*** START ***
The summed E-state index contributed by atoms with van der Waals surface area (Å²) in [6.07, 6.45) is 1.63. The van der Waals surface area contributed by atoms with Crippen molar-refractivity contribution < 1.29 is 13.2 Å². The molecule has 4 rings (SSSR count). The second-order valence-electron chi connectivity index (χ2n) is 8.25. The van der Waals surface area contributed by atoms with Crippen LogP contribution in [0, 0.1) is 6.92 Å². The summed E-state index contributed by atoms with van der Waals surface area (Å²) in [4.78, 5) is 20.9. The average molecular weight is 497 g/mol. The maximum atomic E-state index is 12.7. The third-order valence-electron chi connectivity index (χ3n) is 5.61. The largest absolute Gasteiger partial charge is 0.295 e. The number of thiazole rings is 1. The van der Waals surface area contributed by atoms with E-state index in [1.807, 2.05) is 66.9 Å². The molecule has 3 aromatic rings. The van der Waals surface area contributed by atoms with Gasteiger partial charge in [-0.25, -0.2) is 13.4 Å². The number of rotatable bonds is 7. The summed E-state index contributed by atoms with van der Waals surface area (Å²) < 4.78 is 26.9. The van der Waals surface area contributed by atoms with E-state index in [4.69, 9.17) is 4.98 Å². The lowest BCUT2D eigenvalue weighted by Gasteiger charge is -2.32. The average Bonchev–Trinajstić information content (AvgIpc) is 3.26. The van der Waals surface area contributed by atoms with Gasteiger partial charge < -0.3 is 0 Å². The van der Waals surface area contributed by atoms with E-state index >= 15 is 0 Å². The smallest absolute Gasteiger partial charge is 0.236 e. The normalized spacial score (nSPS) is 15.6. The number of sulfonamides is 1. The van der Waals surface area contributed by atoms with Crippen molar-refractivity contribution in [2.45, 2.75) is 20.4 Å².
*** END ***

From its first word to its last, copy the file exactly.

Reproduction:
The summed E-state index contributed by atoms with van der Waals surface area (Å²) in [6.07, 6.45) is 1.63. The van der Waals surface area contributed by atoms with Crippen molar-refractivity contribution < 1.29 is 13.2 Å². The molecule has 4 rings (SSSR count). The second-order valence-electron chi connectivity index (χ2n) is 8.25. The van der Waals surface area contributed by atoms with Crippen LogP contribution in [0, 0.1) is 6.92 Å². The summed E-state index contributed by atoms with van der Waals surface area (Å²) in [4.78, 5) is 20.9. The average molecular weight is 497 g/mol. The maximum atomic E-state index is 12.7. The third-order valence-electron chi connectivity index (χ3n) is 5.61. The largest absolute Gasteiger partial charge is 0.295 e. The number of thiazole rings is 1. The van der Waals surface area contributed by atoms with E-state index in [1.807, 2.05) is 66.9 Å². The molecule has 3 aromatic rings. The van der Waals surface area contributed by atoms with Gasteiger partial charge in [-0.25, -0.2) is 13.4 Å². The number of rotatable bonds is 7. The summed E-state index contributed by atoms with van der Waals surface area (Å²) < 4.78 is 26.9. The van der Waals surface area contributed by atoms with E-state index in [4.69, 9.17) is 4.98 Å². The lowest BCUT2D eigenvalue weighted by Gasteiger charge is -2.32. The average Bonchev–Trinajstić information content (AvgIpc) is 3.26. The van der Waals surface area contributed by atoms with Gasteiger partial charge < -0.3 is 0 Å². The van der Waals surface area contributed by atoms with E-state index >= 15 is 0 Å². The smallest absolute Gasteiger partial charge is 0.236 e. The normalized spacial score (nSPS) is 15.6. The number of sulfonamides is 1. The van der Waals surface area contributed by atoms with Crippen molar-refractivity contribution in [2.45, 2.75) is 20.4 Å².